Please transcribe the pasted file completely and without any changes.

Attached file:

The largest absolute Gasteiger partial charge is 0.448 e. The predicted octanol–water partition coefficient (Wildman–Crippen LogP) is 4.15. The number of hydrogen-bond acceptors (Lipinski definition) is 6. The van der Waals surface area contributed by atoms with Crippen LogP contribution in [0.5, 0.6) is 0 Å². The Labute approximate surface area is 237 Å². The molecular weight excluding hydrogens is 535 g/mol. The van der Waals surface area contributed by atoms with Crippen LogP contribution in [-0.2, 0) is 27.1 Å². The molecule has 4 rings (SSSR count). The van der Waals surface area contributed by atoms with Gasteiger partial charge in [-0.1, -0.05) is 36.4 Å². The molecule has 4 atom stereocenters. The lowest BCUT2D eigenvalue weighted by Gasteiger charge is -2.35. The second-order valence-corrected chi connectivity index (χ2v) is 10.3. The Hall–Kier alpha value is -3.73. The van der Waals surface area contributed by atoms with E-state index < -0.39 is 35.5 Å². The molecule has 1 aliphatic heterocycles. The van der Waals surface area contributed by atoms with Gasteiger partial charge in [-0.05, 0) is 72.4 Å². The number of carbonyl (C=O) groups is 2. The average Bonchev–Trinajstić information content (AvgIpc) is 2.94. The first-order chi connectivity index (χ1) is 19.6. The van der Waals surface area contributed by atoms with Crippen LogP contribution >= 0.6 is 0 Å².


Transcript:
The largest absolute Gasteiger partial charge is 0.448 e. The predicted octanol–water partition coefficient (Wildman–Crippen LogP) is 4.15. The number of hydrogen-bond acceptors (Lipinski definition) is 6. The van der Waals surface area contributed by atoms with Crippen LogP contribution in [0.5, 0.6) is 0 Å². The Labute approximate surface area is 237 Å². The molecular weight excluding hydrogens is 535 g/mol. The van der Waals surface area contributed by atoms with Crippen LogP contribution in [-0.2, 0) is 27.1 Å². The molecule has 4 rings (SSSR count). The van der Waals surface area contributed by atoms with Gasteiger partial charge in [-0.1, -0.05) is 36.4 Å². The molecule has 4 atom stereocenters. The lowest BCUT2D eigenvalue weighted by Gasteiger charge is -2.35. The second-order valence-corrected chi connectivity index (χ2v) is 10.3. The Hall–Kier alpha value is -3.73. The van der Waals surface area contributed by atoms with E-state index < -0.39 is 35.5 Å². The molecule has 1 aliphatic heterocycles. The van der Waals surface area contributed by atoms with Gasteiger partial charge in [-0.05, 0) is 72.4 Å². The number of carbonyl (C=O) groups is 2. The average Bonchev–Trinajstić information content (AvgIpc) is 2.94. The first-order chi connectivity index (χ1) is 19.6. The van der Waals surface area contributed by atoms with Crippen LogP contribution >= 0.6 is 0 Å².